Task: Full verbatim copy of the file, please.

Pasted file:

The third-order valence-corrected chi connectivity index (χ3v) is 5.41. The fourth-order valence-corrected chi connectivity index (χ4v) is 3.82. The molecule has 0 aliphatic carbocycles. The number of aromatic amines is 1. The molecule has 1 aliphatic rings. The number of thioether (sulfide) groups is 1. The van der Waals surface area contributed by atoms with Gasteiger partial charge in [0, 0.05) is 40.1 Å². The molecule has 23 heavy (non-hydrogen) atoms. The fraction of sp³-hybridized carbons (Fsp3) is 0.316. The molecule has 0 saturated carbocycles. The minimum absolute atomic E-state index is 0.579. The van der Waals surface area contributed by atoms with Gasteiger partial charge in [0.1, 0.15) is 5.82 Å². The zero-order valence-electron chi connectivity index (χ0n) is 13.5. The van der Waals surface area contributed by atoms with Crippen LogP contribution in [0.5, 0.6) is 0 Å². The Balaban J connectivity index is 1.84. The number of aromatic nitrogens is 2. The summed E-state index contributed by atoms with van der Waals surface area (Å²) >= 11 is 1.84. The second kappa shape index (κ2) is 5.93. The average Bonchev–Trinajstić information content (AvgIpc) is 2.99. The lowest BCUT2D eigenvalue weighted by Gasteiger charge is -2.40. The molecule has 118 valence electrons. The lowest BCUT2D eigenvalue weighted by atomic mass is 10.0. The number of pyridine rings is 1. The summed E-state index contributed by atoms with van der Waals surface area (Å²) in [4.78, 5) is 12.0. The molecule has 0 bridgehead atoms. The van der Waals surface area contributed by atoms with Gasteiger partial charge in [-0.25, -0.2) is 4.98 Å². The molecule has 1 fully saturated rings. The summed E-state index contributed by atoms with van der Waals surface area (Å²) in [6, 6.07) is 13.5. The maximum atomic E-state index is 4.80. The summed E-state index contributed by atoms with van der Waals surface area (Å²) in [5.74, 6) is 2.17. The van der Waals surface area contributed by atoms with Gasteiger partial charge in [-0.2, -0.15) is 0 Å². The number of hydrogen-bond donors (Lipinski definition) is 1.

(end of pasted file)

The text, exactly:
The third-order valence-corrected chi connectivity index (χ3v) is 5.41. The fourth-order valence-corrected chi connectivity index (χ4v) is 3.82. The molecule has 0 aliphatic carbocycles. The number of aromatic amines is 1. The molecule has 1 aliphatic rings. The number of thioether (sulfide) groups is 1. The van der Waals surface area contributed by atoms with Gasteiger partial charge in [0, 0.05) is 40.1 Å². The molecule has 23 heavy (non-hydrogen) atoms. The fraction of sp³-hybridized carbons (Fsp3) is 0.316. The molecule has 0 saturated carbocycles. The minimum absolute atomic E-state index is 0.579. The van der Waals surface area contributed by atoms with Gasteiger partial charge in [0.1, 0.15) is 5.82 Å². The zero-order valence-electron chi connectivity index (χ0n) is 13.5. The van der Waals surface area contributed by atoms with Crippen LogP contribution in [0.5, 0.6) is 0 Å². The Balaban J connectivity index is 1.84. The number of aromatic nitrogens is 2. The summed E-state index contributed by atoms with van der Waals surface area (Å²) >= 11 is 1.84. The second kappa shape index (κ2) is 5.93. The average Bonchev–Trinajstić information content (AvgIpc) is 2.99. The lowest BCUT2D eigenvalue weighted by Gasteiger charge is -2.40. The molecule has 118 valence electrons. The lowest BCUT2D eigenvalue weighted by atomic mass is 10.0. The number of pyridine rings is 1. The summed E-state index contributed by atoms with van der Waals surface area (Å²) in [4.78, 5) is 12.0. The molecule has 0 bridgehead atoms. The van der Waals surface area contributed by atoms with Gasteiger partial charge in [-0.25, -0.2) is 4.98 Å². The molecule has 1 fully saturated rings. The summed E-state index contributed by atoms with van der Waals surface area (Å²) in [6, 6.07) is 13.5. The maximum atomic E-state index is 4.80. The summed E-state index contributed by atoms with van der Waals surface area (Å²) in [5.74, 6) is 2.17. The van der Waals surface area contributed by atoms with Gasteiger partial charge in [-0.2, -0.15) is 0 Å². The number of hydrogen-bond donors (Lipinski definition) is 1.